Arijit Barman 5:16
It's Friday 16th of September, from the economic times. I'm your host Arijit Barman, you're listening to SEBI's brush with upstart valuations. This is the morning brief.

Arijit Barman 5:39
But why the heightened scrutiny all of a sudden?

Sugata Ghosh 5:43
Well I'd say a combination of factors. Yes, the dismal performance on listing is certainly one of the things which SEBI can't ignore. Another thing as you said, the size of the AIF industry has grown and thirdly, you have a new SEBI chief who was earlier as wholetime member looking after private equity and venture capital funds. Now, SEBI has no jurisdiction over unlisted companies. Technically, SEBI cannot say what should be the valuation of an unlisted company but SEBI regulates the AIFs and investors are putting a lot of money into AIFs. Now if these investors tomorrow, just wake up and say that look, we were all taken up the garden path we were not given the right deal and as regulators What were you doing now, they may not be as many as mutual fund investors, they may be larger investors bigger investors putting in 50 lakh one crore, but still you can't ignore

Arijit Barman 6:37
correct

Sugata Ghosh 6:37
If they are given a raw deal. So both the fund managers are learning the IPO meltdown, as you said was a learning experience. The reluctance of auditors to sign any balance sheet is another telling story. So just like the fund managers, the investors too are learning and it's an evolving story. Most of the AIFs are close ended funds where the NAV is published every six months. In certain cases, if the investors give their consent, the NAV can be published once a year. So a lot of things depend on the fund house, the fund manager, the administrator, what are they doing so there is a lot of element of trust and SEBI as regulator may want to see whether the trust is being breached in any way.

Arijit Barman 7:21
SEBI may well be trying to raise the disclosure bar to minimize risks for investors. But the world of venture capital thrives on taking puns. As they say you spray and then pray that out of the 10 wagers you make one or at best two will rake in all the moolah, the remaining eight will fail. So venture investing ain't for the faint hearted in the first place. Questioning that very essence might just turn out to be counterproductive.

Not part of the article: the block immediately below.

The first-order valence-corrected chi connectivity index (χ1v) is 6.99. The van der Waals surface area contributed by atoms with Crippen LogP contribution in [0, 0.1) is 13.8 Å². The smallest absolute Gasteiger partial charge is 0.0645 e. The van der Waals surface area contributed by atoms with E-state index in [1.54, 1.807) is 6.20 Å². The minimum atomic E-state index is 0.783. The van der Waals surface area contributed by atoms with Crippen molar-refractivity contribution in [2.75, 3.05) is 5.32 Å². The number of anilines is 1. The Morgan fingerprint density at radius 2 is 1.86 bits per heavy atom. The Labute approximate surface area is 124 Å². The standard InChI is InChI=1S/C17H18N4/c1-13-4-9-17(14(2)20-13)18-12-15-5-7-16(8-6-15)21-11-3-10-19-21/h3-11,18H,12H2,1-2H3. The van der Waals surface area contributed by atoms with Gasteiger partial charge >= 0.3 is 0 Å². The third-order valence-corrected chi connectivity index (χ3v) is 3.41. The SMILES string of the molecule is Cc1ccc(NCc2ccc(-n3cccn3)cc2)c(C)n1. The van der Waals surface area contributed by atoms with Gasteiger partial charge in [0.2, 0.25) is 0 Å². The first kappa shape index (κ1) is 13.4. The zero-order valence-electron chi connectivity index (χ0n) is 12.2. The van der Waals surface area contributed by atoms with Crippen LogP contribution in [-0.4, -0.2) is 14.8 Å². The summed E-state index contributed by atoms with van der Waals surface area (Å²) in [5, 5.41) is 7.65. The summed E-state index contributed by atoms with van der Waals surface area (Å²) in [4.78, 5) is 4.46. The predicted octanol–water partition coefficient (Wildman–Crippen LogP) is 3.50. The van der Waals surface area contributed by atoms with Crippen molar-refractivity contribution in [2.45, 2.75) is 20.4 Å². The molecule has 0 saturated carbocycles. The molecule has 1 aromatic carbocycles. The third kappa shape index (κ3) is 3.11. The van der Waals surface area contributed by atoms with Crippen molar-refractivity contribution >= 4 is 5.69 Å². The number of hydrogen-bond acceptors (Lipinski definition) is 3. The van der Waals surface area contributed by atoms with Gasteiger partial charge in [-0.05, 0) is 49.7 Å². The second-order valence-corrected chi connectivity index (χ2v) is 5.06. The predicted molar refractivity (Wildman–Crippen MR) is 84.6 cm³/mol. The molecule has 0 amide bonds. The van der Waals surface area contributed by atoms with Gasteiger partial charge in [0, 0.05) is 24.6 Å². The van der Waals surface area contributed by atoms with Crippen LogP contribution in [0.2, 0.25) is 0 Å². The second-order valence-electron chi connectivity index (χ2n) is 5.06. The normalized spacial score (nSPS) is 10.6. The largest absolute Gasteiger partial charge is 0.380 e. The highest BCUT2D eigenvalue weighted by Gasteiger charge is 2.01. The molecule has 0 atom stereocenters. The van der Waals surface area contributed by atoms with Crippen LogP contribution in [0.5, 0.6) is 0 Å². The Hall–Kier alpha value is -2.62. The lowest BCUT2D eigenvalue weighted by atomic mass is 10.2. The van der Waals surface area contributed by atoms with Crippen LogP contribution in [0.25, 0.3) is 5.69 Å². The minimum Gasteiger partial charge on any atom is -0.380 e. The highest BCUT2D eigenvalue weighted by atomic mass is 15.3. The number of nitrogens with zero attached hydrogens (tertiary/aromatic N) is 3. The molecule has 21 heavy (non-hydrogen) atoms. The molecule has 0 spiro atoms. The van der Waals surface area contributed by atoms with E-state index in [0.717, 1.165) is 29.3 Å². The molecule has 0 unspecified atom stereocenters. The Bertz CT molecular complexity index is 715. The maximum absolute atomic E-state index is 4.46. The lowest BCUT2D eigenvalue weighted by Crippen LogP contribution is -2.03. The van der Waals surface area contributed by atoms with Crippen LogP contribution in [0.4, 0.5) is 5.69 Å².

Sugata Ghosh 7:56
True, true, but then that is an exact comparison of how the market exists in the West. That may not be a fair comparison, because our mutual fund industry itself has really taken off in the last 15 - 20 years Right?

Arijit Barman 8:12
Correct

Sugata Ghosh 8:13
Before 20 years, how many people invested in SIPS and other things. So compared to that AIF is still a fledgling industry when it is grown fast and it is still growing. So it is good to check whether the rules are right whether we have the right routes,

Arijit Barman 8:27
right.

Sugata Ghosh 8:28
So this kind of actions, this kind of data collection would possibly kind of lend themselves to certain criticism of micromanagement. But then we are in a position to criticize SEBI only if it acts only if it comes out with regulations which are too stifling. So, so far, it hasn't happened. Correct. So it's a wait and watch.

Arijit Barman 8:49
But why this obsession also about the origin of the AIFs who controls the AIF? It's almost like you're trying to lift up some kind of a corporate veil. Is there something that we are missing here? That's SEBI is trying to actually address.

Sugata Ghosh 9:07
So, look, private equity at one point was largely foreign private equity right. To help the growth of the local private equity private venture capital, the AIF regime came about that was 2012 and the regulation scheme. Now, AIF regime is allows formation of private equity venture capital funds in India, where that fund will have a manager will have a sponsor, who has to give him five crore and the trustee in fact 99% of the money can come from foreign investors, there is no rule that stops a local private equity guy from doing it. But when a private equity investment happens, that is in local AIF invest money downstream, buys equity of an Indian company, it is considered as a local investment

Arijit Barman 9:55
right

Sugata Ghosh 9:55